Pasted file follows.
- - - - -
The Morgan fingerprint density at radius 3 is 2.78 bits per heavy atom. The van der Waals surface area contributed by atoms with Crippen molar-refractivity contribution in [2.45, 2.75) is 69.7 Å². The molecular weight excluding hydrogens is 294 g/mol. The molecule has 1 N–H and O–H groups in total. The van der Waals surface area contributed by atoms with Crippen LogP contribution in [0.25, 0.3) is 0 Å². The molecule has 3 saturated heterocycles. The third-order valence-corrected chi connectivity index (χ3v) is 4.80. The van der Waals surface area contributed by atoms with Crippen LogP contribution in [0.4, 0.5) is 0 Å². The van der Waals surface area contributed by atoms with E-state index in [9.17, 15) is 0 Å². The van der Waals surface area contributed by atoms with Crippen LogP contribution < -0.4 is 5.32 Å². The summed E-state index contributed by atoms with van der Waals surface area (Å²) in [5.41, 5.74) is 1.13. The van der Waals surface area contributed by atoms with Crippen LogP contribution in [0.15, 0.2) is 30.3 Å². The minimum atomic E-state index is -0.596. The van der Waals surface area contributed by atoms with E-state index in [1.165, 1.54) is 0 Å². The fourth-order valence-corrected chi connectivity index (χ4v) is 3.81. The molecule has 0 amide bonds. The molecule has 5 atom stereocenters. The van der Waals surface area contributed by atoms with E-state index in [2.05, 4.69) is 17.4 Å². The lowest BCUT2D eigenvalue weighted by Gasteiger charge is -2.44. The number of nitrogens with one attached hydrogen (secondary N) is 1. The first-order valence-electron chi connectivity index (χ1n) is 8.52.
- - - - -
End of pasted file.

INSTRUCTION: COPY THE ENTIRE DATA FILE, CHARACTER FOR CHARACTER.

The Morgan fingerprint density at radius 3 is 2.78 bits per heavy atom. The van der Waals surface area contributed by atoms with Crippen molar-refractivity contribution in [2.45, 2.75) is 69.7 Å². The molecular weight excluding hydrogens is 294 g/mol. The molecule has 1 N–H and O–H groups in total. The van der Waals surface area contributed by atoms with Crippen LogP contribution in [0.25, 0.3) is 0 Å². The molecule has 3 saturated heterocycles. The third-order valence-corrected chi connectivity index (χ3v) is 4.80. The van der Waals surface area contributed by atoms with Crippen LogP contribution in [0.4, 0.5) is 0 Å². The van der Waals surface area contributed by atoms with E-state index in [9.17, 15) is 0 Å². The van der Waals surface area contributed by atoms with Crippen LogP contribution < -0.4 is 5.32 Å². The summed E-state index contributed by atoms with van der Waals surface area (Å²) in [5.41, 5.74) is 1.13. The van der Waals surface area contributed by atoms with Crippen LogP contribution in [0.15, 0.2) is 30.3 Å². The minimum atomic E-state index is -0.596. The van der Waals surface area contributed by atoms with E-state index in [1.165, 1.54) is 0 Å². The fourth-order valence-corrected chi connectivity index (χ4v) is 3.81. The molecule has 0 amide bonds. The molecule has 5 atom stereocenters. The van der Waals surface area contributed by atoms with E-state index in [2.05, 4.69) is 17.4 Å². The lowest BCUT2D eigenvalue weighted by Gasteiger charge is -2.44. The number of nitrogens with one attached hydrogen (secondary N) is 1. The first-order valence-electron chi connectivity index (χ1n) is 8.52.